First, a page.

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its revenues from student fees and the gains recorded in many individual colleges were greatly in excess of the percentage of increase just given. Of the entire list there were 28 colleges or more than a majority that made gains in amounts ranging from $100,000 up to $1,200,000. The largest gain in revenues from student fees was made by the University of California, the amount being $1,209,634 between 1915 and 1928. There were seven other institutions, most of which were the larger State universities, that increased their receipts between $577,276 and $815,729.
The increases in 2 colleges were between $150,000 and $500,000, in 2 between $350,000 and $400,000, in 3 between $300,000 and $350,000, in 1 between $200,000 and $300,000, in 5 between $200.000 and $250,000, in 2 between $150,000 and $200,000, in 5 between $100.000 and $150,000, in 12 between $50,000 and $100,000, and in 12 less than $50,000.
The enormous advances in revenues from student fees are generally attributed to heavy gains in student enrollment. In view of the fact that the number of fees assessed has been considerably multiplied and the rates of the different fees raised almost universally, it is evident that a large proportion of the increases is due to the adoption of definite financial policies designed to secure additional income for the institutions from this source.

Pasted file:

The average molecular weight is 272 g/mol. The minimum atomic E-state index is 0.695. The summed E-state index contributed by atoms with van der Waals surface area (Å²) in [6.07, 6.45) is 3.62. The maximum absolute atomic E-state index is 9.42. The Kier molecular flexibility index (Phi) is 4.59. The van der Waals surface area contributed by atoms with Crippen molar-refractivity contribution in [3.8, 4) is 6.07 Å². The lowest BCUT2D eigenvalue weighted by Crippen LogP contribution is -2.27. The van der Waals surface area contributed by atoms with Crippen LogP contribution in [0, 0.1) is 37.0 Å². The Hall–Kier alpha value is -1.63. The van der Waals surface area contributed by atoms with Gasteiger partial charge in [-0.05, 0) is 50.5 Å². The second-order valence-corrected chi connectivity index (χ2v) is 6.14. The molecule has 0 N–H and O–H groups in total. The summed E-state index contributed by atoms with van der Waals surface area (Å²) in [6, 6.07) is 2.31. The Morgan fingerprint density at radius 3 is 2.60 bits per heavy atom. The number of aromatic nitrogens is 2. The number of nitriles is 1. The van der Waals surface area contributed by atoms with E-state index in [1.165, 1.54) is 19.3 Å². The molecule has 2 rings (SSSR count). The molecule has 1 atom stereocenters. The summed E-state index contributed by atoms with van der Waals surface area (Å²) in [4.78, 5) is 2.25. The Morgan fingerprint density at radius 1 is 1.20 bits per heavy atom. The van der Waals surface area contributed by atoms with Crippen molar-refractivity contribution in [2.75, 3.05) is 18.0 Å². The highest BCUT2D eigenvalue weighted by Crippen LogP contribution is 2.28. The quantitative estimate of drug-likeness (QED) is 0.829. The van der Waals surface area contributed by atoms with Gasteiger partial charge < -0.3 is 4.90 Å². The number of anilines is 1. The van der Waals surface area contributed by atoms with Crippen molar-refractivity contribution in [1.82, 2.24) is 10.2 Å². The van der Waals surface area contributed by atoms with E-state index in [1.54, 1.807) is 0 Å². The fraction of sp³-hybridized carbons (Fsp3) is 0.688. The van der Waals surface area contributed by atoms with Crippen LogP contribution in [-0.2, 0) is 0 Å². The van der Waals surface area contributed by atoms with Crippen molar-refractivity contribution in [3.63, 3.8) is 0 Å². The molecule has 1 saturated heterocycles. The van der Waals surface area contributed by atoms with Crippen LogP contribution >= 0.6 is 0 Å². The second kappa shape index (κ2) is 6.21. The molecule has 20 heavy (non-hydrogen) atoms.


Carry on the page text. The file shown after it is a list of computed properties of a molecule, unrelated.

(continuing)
Considering the large annual revenues from student fees, the variety of fees assessed, and great number of students paying them, their collection involves a complicated process. It is found that in five of the land-grant institutions the fees are collected annually. The students of 23 colleges pay the fees each semester and in 14 they are collected every quarter. The chief business officer should be responsible for the collection of the fees. This is the case in all the land-grant colleges with one exception where the fees are paid direct to the registrar. Another arrangement that has the effect of materially reducing the work of collecting the fees is to permit registration and payment prior to the fixed day of registration either by mail or in person. The returns show that 10 institutions follow the plan of allowing payment of fees by mail and that 11 allow their payment in person prior to the date of registration. The most efficacious method of enforcing payment is to deny the privilege of class attendance. Students are permitted to defer payment of their fees or a portion of them under certain circumstances in 23 institutions.